• I like Unitrends, but went with Veeam and a couple of VMware hosts for our infrastructure. GRT application recovery and the the ability to spin up my backups every time on a cheap Dell host to test (automatically) is golden. I just migrated my last Exchange 2003 mailbox to a virtualized Exchange system just last night and everything is humming.

    You can use Veeam to replicate your mission-critical VMs between hosts and achieve downtime to next to nothing, but I haven't implemented that yet. Still have one ERP system to move and that is my next project.



  • @KatieUnitrends It is a recover 813. I am currently working with support to tweak things. I think it may have been a bit under spec'd, but we're working through the process of determining how to move forward. I actually had Lincoln Glover and Robert Walker on site looking at it last week.

    I chose Unitrends because we had the old Physical servers, so we wanted the ability to do file level backups as we all quickly restore. Once fully virtual Veeam may be a good option, but Unitrends was a quick way to gain some semblance of sanity knowing our servers could go down at any point.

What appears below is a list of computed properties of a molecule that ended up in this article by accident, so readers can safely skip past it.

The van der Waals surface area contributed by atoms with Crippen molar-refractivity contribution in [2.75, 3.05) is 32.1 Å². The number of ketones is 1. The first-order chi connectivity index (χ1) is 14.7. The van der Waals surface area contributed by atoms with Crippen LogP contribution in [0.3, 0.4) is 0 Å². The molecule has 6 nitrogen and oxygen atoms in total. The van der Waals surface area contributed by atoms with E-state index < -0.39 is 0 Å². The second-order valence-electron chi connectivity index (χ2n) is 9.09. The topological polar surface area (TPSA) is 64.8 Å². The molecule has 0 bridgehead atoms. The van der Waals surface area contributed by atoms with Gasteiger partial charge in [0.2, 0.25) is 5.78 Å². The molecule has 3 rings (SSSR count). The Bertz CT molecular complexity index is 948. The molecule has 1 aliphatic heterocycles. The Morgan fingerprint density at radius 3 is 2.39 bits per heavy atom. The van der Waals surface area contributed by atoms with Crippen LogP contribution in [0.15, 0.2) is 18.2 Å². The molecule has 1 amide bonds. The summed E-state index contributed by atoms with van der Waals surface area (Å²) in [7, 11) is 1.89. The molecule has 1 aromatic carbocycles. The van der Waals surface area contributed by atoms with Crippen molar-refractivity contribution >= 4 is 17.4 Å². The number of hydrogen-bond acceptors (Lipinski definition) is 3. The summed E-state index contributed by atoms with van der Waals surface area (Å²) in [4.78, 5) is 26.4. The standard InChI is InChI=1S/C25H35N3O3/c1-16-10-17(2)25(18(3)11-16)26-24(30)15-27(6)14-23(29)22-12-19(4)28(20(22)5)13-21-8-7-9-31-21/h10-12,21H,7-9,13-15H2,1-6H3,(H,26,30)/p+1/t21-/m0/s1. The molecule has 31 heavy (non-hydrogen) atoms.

• This post is deleted!


  • @scottalanmiller I think Option 1 or 2 is what I'm leaning to. We're going to have backups of the files, and VM's on the uni-trends appliance, so I'm not terribly worried about recover-ability anymore. As part of our DR plan we have a vendor that will provide hardware, power, connectivity and space. So if I have everything backed up and taken off site, I should be able to get a replacement Unitrends appliance, bring in my Backups, and get rock and rolling pretty quickly.

    I'm leaning toward Jared's idea of having one host with smaller fast drives for my heavier workloads, and a host with lots of slower drives. That way, I'd be comfortable with the performance, but still have fail-over capability if I need it.



  • @PSX_Defector I'm one dude, and if we have a disaster I'll be pulled in a million directions. So installing OS's is something I'd rather not do.

    I will stick with Vmware more than likely. I've gone the Hyper-V route, and Vmware is just to freaking easy to use for me to move away from it.



  • @RobQ said:

    @PSX_Defector I'm one dude, and if we have a disaster I'll be pulled in a million directions. So installing OS's is something I'd rather not do.

    Then keep some base templates with the info. Restoring the OS is about a five minute deal in that case. Installing from scratch is ~45 minutes to get to a functional OS level. Restoration is what is gonna take a long time.

    Either way, it's set it and forget it for the most part in a "holy shit the world is ending" scenario. Most often your gonna be doing restores of morons who jacked with the files. Or like what greeted me this morning, someone jacking with all the permissions on their content server, all 4,000,000 images.



  • I agree with PSX. Very often you don't want full backups, just of the bits that matter.